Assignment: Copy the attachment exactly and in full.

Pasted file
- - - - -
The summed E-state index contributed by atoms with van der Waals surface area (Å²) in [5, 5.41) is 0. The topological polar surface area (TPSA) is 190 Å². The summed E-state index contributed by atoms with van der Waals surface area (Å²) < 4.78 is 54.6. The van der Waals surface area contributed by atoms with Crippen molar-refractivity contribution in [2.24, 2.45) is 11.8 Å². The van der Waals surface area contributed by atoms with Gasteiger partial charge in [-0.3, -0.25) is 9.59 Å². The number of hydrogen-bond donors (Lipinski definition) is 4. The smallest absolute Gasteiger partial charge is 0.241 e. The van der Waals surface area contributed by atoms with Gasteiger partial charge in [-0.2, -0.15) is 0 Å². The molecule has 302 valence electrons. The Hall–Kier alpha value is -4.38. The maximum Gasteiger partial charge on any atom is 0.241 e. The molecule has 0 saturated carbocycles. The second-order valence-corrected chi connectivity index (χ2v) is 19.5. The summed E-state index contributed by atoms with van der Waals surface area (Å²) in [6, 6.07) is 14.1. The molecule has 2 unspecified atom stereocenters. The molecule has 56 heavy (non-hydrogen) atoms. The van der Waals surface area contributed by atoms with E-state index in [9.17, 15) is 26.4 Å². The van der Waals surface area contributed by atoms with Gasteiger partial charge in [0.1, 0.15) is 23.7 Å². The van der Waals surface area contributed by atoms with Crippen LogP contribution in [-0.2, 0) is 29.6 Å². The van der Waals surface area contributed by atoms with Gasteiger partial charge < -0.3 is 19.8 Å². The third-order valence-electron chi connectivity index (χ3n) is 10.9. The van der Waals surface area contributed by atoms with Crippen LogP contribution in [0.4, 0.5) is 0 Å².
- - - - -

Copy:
The summed E-state index contributed by atoms with van der Waals surface area (Å²) in [5, 5.41) is 0. The topological polar surface area (TPSA) is 190 Å². The summed E-state index contributed by atoms with van der Waals surface area (Å²) < 4.78 is 54.6. The van der Waals surface area contributed by atoms with Crippen molar-refractivity contribution in [2.24, 2.45) is 11.8 Å². The van der Waals surface area contributed by atoms with Gasteiger partial charge in [-0.3, -0.25) is 9.59 Å². The number of hydrogen-bond donors (Lipinski definition) is 4. The smallest absolute Gasteiger partial charge is 0.241 e. The van der Waals surface area contributed by atoms with Gasteiger partial charge in [-0.2, -0.15) is 0 Å². The molecule has 302 valence electrons. The Hall–Kier alpha value is -4.38. The maximum Gasteiger partial charge on any atom is 0.241 e. The molecule has 0 saturated carbocycles. The second-order valence-corrected chi connectivity index (χ2v) is 19.5. The summed E-state index contributed by atoms with van der Waals surface area (Å²) in [6, 6.07) is 14.1. The molecule has 2 unspecified atom stereocenters. The molecule has 56 heavy (non-hydrogen) atoms. The van der Waals surface area contributed by atoms with E-state index in [9.17, 15) is 26.4 Å². The van der Waals surface area contributed by atoms with Gasteiger partial charge in [0.1, 0.15) is 23.7 Å². The van der Waals surface area contributed by atoms with Crippen LogP contribution in [-0.2, 0) is 29.6 Å². The van der Waals surface area contributed by atoms with Gasteiger partial charge < -0.3 is 19.8 Å². The third-order valence-electron chi connectivity index (χ3n) is 10.9. The van der Waals surface area contributed by atoms with Crippen LogP contribution in [0.4, 0.5) is 0 Å².